Midway (AU - M/UK - 12A/US - PG-13)

In a Word: Lavish

Midway

Dennis Quaid stars as Admiral William "Bull" Halsey in 'Midway'.

There's been a trend in war films of late to focus on the individual stories of those involved - 1917 is the most obvious recent example - and only present glimpses of the big picture of what's going on.

Midway, directed by Roland Emmerich (he of Godzilla and Independence Day fame), eshews that approach and instead opts for an old-school spectacle approach reminscent of war films of Hollywood past (perhaps no surprise - remember the 1976 film of the same name starring the likes of Charlton Heston, Henry Fonda and James Coburn?).

"A big screen blockbuster that doesn't go in for nuance, Midway is nonetheless an interesting depiction of how the battle came about and, despite its relative lack of personal drama, a reminder of the costs of war for all. Above all, it's a  salute to the bravery of all those men who took part."

The focus is, of course, on the Battle of Midway, the naval battle fought almost entirely with aircraft that took place in the mid-Pacific between American and Japanese forces in June, 1942. But the action in this film starts four days before the 7th December, 1941, bombing of Pearl Harbour - the action which leads to US entry into World War II - and it's more than halfway through the film before the Battle of Midway is commenced as we're given a relatively detailed look at events leading up to it.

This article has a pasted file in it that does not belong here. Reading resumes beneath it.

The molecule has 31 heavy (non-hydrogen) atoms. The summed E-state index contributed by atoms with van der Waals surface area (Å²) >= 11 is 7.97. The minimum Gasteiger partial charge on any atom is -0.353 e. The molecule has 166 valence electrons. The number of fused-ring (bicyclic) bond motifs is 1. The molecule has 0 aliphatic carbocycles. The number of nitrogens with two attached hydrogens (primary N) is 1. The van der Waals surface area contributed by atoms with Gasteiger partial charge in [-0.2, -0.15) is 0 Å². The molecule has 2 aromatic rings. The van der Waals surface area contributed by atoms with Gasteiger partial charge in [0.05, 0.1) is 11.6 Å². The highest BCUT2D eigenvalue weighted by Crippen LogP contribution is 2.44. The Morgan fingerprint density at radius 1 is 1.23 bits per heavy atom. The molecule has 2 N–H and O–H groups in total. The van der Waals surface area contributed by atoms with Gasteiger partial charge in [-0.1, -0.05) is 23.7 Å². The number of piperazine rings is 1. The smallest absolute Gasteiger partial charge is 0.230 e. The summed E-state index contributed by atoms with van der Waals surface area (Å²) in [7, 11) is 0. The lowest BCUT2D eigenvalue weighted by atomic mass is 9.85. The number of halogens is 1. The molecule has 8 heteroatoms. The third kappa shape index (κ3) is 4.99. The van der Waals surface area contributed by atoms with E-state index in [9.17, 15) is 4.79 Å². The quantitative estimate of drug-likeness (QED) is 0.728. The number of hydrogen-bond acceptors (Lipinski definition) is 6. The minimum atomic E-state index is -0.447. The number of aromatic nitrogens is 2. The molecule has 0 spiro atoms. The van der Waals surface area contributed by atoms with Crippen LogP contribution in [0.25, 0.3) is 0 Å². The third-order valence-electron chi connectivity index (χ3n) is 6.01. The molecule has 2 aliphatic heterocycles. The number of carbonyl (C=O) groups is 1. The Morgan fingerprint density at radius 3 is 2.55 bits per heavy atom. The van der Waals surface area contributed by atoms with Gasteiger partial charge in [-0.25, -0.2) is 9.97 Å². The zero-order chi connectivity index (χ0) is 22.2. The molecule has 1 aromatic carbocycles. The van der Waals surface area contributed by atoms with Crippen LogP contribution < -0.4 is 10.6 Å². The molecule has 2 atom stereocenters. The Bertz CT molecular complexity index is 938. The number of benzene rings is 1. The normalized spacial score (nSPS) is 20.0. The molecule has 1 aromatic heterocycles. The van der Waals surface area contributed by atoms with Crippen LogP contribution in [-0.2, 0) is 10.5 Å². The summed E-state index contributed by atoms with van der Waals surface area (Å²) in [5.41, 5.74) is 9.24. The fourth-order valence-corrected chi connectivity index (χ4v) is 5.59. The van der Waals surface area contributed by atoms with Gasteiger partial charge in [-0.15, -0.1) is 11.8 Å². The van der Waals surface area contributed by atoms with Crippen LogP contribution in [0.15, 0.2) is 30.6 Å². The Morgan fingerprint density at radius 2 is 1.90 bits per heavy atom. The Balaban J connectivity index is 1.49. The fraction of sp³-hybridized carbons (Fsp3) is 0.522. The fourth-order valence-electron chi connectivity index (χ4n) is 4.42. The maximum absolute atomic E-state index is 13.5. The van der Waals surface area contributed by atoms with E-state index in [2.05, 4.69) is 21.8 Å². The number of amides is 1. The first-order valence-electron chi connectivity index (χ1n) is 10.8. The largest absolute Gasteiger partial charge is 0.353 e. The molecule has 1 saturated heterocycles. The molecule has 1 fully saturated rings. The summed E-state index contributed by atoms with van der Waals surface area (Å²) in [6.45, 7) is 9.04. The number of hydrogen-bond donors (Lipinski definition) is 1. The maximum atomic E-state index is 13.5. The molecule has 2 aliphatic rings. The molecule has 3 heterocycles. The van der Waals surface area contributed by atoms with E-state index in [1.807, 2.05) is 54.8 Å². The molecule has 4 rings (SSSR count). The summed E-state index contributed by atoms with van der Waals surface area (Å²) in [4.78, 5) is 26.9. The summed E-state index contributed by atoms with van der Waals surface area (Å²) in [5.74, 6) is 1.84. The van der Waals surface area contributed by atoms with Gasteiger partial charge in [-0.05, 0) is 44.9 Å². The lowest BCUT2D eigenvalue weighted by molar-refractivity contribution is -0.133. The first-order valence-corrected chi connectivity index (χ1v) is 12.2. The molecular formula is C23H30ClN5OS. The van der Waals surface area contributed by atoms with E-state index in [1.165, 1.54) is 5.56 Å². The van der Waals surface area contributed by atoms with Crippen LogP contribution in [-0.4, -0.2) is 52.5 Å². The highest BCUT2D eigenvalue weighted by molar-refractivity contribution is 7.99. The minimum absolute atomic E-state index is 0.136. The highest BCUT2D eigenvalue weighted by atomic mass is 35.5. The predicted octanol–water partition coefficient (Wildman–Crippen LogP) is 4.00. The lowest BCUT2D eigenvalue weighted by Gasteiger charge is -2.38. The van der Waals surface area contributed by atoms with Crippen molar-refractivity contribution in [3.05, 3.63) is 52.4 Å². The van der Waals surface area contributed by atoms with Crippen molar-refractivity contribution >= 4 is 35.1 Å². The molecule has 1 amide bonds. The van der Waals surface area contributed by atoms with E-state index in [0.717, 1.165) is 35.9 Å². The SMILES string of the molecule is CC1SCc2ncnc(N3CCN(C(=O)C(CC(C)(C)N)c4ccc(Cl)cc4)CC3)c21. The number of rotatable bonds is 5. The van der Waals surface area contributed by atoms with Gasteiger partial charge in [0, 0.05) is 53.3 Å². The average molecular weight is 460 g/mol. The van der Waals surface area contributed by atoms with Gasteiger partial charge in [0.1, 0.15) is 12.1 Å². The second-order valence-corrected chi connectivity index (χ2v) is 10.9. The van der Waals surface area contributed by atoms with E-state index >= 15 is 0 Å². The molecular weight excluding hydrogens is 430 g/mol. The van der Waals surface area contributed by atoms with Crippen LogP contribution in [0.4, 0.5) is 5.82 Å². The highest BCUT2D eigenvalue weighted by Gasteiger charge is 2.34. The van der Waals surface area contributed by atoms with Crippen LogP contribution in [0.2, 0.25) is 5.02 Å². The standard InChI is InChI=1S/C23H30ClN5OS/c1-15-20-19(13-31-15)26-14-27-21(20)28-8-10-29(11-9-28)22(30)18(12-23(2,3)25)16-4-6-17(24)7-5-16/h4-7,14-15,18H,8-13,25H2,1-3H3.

The film's broad focus means it's a big ensemble cast with some familiar faces - and some not so much - playing key roles. The former include Wood Harrelson playing Pacific Fleet commander Admiral Chester W Nimitz, Dennis Quaid playing Vice Admiral William "Bull" Halsey and Aaron Eckhart playing Lt Col James "Jimmy" Doolittle (leader of the first aid raid in Japan by US forces in the war) while the lesser known faces include Patrick Wilson playing intelligence officer, Lt Com Edwin T Layton, Ed Skrein playing squadron commander Dick Best, and Luke Evans playing Lt Comm Wade McClusky. On the Japanese side - of which we're shown only glimpses - Etsushi Toyokawa plays Admiral Isoroku Yamamoto and Tadaanobu Asano plays Rear Admiral Tamon Yamaguchi.

There's only time to glimpse into the lives of the main players with the action setting a cracking pace and CGI technology is used to full effect in recreating battle scenes. Acting performances are solid, but there's little scope for development beyond that.

This is as straight-forward an action-driven war film as you can get, so don't expect any soliloquies on the brutal nature of war or lingering shots of the horrors of the battle front. A big screen blockbuster that doesn't go in for nuance, Midway is nonetheless an interesting depiction of how the battle came about and, despite its relative lack of personal drama, a reminder of the costs of war for all. Above all, it's a  salute to the bravery of all those men who took part.